Best Skis For The Beginner: Here's Some Recommendations For Women
If you know me, you know that I like buying stuff. Whether it's athletic gear or perfumed soaps, it's my favorite pasttime. However let me just add that I don't go overboard. I don't have stuff I don't need and I use everything I buy. If I have to buy a second pair of skis, or a third, there is a really good reason for that. In the spirit of the approaching holidays, I am already in the mood for winter. I am looking forward to turkey on the table, presents under the tree, and lots of time with family and friends. It also means that almost every week, one day will be reserved to get up a mountain and spend it careening down the side of a mountain carving my signature style. I just picked up a new pair of skis because I am planning to take it to the next level this year. I took a few steps in deciding on which pair of skis to get and it got me thinking that I'd write something about choosing skis for a beginner.
The Basics of Skis
Not all skis are created equal. Early generation skis were straight cut, but now you have them shaped. There is a distinct difference in performance between the two. Beyond shape, there is length. Just remember this, longer skis are more stable, but they also go faster. Shorter skis on the other hand are easier to maneuver and go a little slower. But that's not all that determines the skis a person choses. It also depends on the height. Typically, your skis should come up to your eyebrows, if it's a straight cut, and only up to your chin if its a curved edge.
If there is any reason why beginners should stick to shorter skis is that if you go too fast and aren't experienced enough to control it, you're going to be clumsily falling and tumbling down the hill more than you are going to be gracefully gliding down.
Another thing to consider is the width. There are three measurements to contend with. The width of the shovel, which is the front tip of the of the ski. Then there is the width of the waist, which is the middle. Finally, there is the width of the tail. For now, what you need to know is that if you are skiing powder, get them wider. For a noob, a 70mm waist will suffice.
There are two more things you need to consider when you are shopping for a good set of beginner skis. Stiffness and sidecut are important because they directly impact your ability to stay on your skis and off you rear end. Stiff skis are harder to control while softer skis are the opposite. Sidecut is the curvature of the waist. It's like looking at an hourglass. The more curve radius, the tighter the turn radius. In my opinion, go with the least amount of curve as possible. You will have plenty of time to get fancy after you've logged more runs.
A Few Good Skis
Once you have an idea of the skis that you would need, and depending on how far along you are, here are some skis you can consider. Right now you understand the basics of skis, but you also need to understand the economics of it. If you plan on getting good fast, it may be worth it to invest in a higher-end pair. If you are taking this up for fun, and you will only come a couple of times each year, then keep the investment to a minimum.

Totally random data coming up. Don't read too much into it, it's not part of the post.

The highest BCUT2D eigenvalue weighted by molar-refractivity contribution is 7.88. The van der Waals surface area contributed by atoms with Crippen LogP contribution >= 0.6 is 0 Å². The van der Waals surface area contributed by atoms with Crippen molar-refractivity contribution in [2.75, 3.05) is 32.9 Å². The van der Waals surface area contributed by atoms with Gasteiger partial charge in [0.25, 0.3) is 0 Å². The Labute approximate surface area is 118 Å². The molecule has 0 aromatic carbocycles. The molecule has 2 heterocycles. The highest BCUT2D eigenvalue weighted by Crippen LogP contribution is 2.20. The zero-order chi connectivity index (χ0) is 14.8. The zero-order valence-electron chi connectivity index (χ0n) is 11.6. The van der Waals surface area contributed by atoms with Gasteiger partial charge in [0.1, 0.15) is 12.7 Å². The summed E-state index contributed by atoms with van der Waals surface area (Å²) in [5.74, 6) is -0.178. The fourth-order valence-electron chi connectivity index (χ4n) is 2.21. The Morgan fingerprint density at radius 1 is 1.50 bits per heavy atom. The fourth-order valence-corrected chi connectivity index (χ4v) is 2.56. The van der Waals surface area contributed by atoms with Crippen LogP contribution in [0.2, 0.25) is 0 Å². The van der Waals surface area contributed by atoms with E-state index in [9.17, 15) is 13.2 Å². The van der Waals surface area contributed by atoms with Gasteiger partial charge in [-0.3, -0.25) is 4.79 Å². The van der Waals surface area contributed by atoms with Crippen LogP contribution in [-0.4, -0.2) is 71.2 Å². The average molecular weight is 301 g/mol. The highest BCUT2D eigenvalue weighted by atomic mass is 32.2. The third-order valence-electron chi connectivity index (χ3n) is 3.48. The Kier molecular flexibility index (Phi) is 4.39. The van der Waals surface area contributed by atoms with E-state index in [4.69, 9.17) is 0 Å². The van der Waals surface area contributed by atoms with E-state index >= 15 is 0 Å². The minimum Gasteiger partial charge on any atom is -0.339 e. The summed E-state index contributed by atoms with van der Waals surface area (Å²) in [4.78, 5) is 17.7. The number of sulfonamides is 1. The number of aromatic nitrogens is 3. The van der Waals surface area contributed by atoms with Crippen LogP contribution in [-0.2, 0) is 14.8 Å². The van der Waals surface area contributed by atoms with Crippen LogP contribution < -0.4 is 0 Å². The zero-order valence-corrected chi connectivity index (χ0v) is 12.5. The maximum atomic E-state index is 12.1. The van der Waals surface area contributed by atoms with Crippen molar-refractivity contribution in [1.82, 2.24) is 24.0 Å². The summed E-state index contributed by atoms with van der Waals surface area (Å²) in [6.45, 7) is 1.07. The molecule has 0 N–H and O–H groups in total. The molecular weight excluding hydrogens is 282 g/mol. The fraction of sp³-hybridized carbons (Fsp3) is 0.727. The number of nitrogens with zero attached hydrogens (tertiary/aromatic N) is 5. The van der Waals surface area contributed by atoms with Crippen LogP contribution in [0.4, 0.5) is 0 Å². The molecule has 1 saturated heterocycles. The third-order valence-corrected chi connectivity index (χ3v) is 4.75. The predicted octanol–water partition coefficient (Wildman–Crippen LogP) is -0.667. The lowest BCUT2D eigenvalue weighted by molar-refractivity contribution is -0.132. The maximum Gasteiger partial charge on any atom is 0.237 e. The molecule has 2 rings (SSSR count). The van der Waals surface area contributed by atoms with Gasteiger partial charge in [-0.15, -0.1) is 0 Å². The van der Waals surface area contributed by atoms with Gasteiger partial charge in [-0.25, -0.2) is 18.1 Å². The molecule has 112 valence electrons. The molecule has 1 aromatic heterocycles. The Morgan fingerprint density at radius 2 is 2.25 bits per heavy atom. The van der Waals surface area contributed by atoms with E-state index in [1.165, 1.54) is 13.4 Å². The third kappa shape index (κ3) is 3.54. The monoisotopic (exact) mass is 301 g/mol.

Just to clear things up, if you are a beginner, you're best bet is to get a pair of skies that come with bindings in the package. Bindings, as the name suggests, binds your boots to the skis. These Atomic Clouds are comfortable and mostly straight with an almost-imperceptible curvature to it. That's exactly how you want it when you are a beginner. On the finer side of things the topsheet of the skis stretches over the side and makes the ski look flatter than it is, making it look really sleek.The top surface is also textured and this feature helps to keep the skis durable and last longer.
This pair is for someone who is a beginner, but plans to up her game in short order. If you are someone who has been up a few times and has decided that you're going to take the game up a notch, then these are possibly for you. The reason this Head is not for someone who is only going up a few times this season, is that these skis are going to take a little effort. There is a lot more curvature than the Atomic Cloud, and they are fat skis that can carve a lot more than the typical beginner's pair. Most ski shops will recomend these to intermediate skiers. But think about your goals and choose accordingly.
This is a composite pair that's a little on the high end, but it does work well for a committed beginner. From a performance perspective, it has wider shovels and narrow tails with a slight curve. The Salomon is suitable for all terrains and they are manageable the first few weeks on the slopes. If you plan on getting from beginner to advanced beginner by the end of the 2013/14 season, then go for this one.
With one of these three skis you will certainly be upping your game this winter. Whether you've tried it a couple of times, or you're completely new to this, the one thing you will know deep down, is if you are indeed a skier or not. If you are, the first time you get to the slope, you will know it. You may tumble you're way down a few times, but before long you will be carving your way down. Just one last piece of advice, make sure no one but a qualified ski instructor teaches you from the very start. That's the only way, you will start of with good habits.
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